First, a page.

On Your Mark, Get Set...CBRNE!

Base Info
Senior Airman Matthew Whelan a firefighter with the 51st Civil Engineer Squadron gets his vitals checked prior to competing in the second Annual Marine Responders Fitness Test, March 20, 2015 at Osan Air Base, Republic of Korea. The four participating teams suited up in two types of full class B CBRNE protection suits to perform a series of tasks, gaining points for speed and oxygen conservation. (USAF photo by Staff Sgt. Amber Grimm)
Senior Airman Matthew Whelan a firefighter with the 51st Civil Engineer Squadron gets his vitals checked prior to competing in the second Annual Marine Responders Fitness Test, March 20, 2015 at Osan Air Base, Republic of Korea. The four participating teams suited up in two types of full class B CBRNE protection suits to perform a series of tasks, gaining points for speed and oxygen conservation. (USAF photo by Staff Sgt. Amber Grimm)

On Your Mark, Get Set...CBRNE!

by: Staff Sgt. Amber Grimm, 51 FW/PA | .
Osan Air Base | .
published: May 23, 2015

OSAN AIR BASE, Republic of Korea -- 51st Civil Engineer Squadron at Osan Air Base, Republic of Korea hosted the Marines of the 1st Marine Aircraft Wing out of Camp Foster, Japan, resulting in a win for 51st CES Firefighters during the second annual Marine Responders Fitness Test Competition held here March 20, 2015.

The competition was to mark the end of the week Marines spent training with fellow Emergency Management technicians from the 51st CES on various counter chemical, biological, radiological, nuclear and explosive threats. While there are core similarities in the CBRNE programs of both the U.S. Air Force and the Marine Corps, there are enough differences to make this joint training highly beneficial to the CBRNE specialists of both services.

The competition consisted of four, four man teams performing a series of tasks designed to test the endurance and problem solving capabilities of its participants.  First, competitors pulled hand carts loaded down with 200 pounds worth of sand bags twice around the bases outdoor Mustang Track, second required a body drag for one lap around the interior. Next, they used sandbags to construct a barrier to block water flow to a drain before the last event: the 50 yard buddy carry.

The teams were judged not only on how quickly they were able to accomplish each venture but also on their overall air consumption.  Oxygen readings were taken at the beginning and end of each team's turn to be factored in to the overall score.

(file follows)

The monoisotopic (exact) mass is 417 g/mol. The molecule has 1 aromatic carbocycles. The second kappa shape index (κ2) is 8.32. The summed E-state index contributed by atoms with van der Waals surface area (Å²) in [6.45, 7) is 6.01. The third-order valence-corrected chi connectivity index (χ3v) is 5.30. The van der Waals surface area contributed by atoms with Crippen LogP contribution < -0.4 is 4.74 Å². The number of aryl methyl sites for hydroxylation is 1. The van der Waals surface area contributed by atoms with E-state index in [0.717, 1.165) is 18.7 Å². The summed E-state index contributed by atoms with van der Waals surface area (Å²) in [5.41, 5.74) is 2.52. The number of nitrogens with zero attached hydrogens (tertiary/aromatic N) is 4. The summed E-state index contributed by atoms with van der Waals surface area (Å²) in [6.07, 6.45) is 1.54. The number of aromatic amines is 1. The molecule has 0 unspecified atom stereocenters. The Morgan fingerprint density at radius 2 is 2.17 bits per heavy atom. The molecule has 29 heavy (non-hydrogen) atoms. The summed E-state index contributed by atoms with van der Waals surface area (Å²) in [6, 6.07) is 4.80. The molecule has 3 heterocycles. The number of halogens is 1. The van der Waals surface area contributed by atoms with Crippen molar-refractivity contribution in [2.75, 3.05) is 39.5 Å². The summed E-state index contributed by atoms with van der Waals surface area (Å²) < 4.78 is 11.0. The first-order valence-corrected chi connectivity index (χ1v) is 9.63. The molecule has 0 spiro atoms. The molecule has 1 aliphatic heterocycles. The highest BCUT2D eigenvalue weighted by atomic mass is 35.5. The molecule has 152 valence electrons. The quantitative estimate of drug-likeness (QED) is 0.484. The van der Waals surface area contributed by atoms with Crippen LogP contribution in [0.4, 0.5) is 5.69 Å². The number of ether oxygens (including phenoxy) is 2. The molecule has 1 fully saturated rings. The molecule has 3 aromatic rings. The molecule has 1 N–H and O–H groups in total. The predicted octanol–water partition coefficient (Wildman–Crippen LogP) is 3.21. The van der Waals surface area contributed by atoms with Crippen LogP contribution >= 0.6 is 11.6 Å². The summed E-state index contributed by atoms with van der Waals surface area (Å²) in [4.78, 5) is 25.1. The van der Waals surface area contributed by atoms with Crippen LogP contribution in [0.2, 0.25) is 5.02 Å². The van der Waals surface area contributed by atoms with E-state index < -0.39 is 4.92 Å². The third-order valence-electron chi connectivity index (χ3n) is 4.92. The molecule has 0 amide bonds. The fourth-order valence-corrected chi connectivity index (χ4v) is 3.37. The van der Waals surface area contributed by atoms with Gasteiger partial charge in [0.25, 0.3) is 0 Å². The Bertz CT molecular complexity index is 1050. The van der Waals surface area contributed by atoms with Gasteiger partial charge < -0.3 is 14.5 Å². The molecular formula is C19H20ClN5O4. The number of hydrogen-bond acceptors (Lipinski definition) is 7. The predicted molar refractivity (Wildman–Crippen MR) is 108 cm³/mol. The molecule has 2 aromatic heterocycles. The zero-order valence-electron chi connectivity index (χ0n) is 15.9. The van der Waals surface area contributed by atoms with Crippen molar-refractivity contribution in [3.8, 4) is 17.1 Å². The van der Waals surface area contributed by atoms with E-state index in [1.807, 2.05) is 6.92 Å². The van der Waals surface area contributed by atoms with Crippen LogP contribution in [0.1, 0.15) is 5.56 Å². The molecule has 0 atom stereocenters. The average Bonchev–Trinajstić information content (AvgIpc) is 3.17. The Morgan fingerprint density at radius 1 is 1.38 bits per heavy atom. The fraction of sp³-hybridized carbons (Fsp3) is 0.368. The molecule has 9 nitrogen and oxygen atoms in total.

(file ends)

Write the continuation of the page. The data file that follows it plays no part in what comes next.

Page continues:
The true difficulty in this undertaking was that all tasks were performed while wearing two types of full class B CBRNE protection suits with breathing apparatus. Studies on the effect of CBRNE equipment and the wearer conducted by Arthur T. Johnson, PHD,  have shown there to be a significant increase in stressors on both the cardiovascular and respiratory system while noting that the true danger in prolonged wear of the suits is the thermal affect.  Temperature increases within the suits can cause a dangerous spike in the deep body temperature of the wearer resulting in loss of dexterity, cognitive thought and degradation of motor skills.

"When you're in that suit, everything is the heat, the air hitting your face," said Marine Cpl. Craig Antwine, 1st Marine Aircraft Wing Emergency Management Technician.  "It all gets to you, you're trying to concentrate and you're growing more fatigued by the minute." Each competitor had their blood pressure, heart rate and internal temperature checked and recorded pre and post wear in order to ensure optimal safety precautions could be taken.

The Marine and Air Force Emergency Manger teams competed with not only each other but also a team of Bioenvironmental Engineers and one of Firefighters.  Though each team completed the responders test, overcoming the challenging conditions there could be only one winner, the 51st Civil Engineer Firefighters.  Tech. Sgt. Commie Hobbs, Senior Airmen Robert Gauthier, Matthew Whelan and Cody Cobb represented their squadron and brought home the coveted trophy of the day.

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